An Apostille is a form of authentication certificate issued to documents for use in countries that participate in the Hague Apostille Convention of 1961. An Apostille enables a public document or a notarized document issued in one country to be recognized as valid in another country.
An Apostille is attached to your original document to verify its authenticity. The Secretary of State issues Apostilles on documents originated in that state.
All 50 states of the USA and the Federal Government (US Department of State – Office of Authentication) are authorized to issue an Apostille.
The Hague Apostille Convention, currently consisting of 117 member countries, was created to simplify the process of legalization of documents for universal use among the convention participants. An Apostille issued by a competent authority in a country – a member of the Hague Convention is recognized as a legal document by all member countries. To authenticate your public document, you need to contact a specific authority. For instance, if your document needs to be notarized (like Power of Attorney), then the apostille will authenticate the Notary’s seal and signature. The Notary in this case will be a competent public authority. For vital records (such as Birth, Death, or Marriage certificates) the competent authority would be the County Clerk or the State Registrar.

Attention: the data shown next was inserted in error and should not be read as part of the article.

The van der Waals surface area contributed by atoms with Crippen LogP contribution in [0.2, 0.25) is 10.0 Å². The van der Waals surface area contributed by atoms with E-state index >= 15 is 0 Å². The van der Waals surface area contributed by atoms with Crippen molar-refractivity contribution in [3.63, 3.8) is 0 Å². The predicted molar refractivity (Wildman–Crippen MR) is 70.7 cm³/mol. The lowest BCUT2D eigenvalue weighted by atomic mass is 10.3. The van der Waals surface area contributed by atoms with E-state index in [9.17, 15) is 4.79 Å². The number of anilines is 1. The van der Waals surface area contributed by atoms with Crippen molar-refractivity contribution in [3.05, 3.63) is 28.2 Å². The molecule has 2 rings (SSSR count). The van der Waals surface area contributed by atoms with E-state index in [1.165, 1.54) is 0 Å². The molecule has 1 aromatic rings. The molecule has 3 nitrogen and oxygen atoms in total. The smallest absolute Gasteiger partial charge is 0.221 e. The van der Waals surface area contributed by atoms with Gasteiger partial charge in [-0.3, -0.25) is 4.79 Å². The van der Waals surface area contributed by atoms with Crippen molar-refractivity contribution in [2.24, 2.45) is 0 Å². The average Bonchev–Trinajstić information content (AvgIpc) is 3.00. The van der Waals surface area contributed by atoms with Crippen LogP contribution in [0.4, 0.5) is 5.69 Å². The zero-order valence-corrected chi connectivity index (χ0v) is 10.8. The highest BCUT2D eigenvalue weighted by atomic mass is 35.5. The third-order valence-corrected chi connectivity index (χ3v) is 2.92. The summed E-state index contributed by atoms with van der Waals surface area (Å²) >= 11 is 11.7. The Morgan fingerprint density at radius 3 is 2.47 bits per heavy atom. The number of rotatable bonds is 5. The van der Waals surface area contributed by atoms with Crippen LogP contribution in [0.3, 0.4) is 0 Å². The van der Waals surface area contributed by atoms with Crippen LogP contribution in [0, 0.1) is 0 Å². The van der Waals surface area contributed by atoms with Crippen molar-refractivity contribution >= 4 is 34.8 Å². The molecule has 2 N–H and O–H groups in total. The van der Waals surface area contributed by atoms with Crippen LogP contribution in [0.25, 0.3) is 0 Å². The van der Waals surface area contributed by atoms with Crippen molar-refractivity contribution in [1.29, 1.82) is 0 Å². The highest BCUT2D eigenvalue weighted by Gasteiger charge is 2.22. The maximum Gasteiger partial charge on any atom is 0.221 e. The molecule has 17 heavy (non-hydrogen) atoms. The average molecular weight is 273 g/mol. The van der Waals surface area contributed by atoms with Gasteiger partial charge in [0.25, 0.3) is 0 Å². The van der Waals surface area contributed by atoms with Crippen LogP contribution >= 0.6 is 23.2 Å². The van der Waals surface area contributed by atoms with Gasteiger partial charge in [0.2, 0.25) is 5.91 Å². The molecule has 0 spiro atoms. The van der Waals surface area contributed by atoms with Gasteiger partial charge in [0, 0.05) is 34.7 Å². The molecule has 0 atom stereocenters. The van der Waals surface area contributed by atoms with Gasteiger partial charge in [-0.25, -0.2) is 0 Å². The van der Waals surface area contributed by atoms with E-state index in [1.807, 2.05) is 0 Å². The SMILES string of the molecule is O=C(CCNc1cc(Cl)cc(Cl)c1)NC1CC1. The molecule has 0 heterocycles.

Obtaining an apostille can be intricate. Avoid leaving this task for inexperienced staff or non-professionals who are not fully aware of the complexities of the apostille process and the unique requirements of certain countries. Your application may be rejected, and you lose time and money. Make a better choice!
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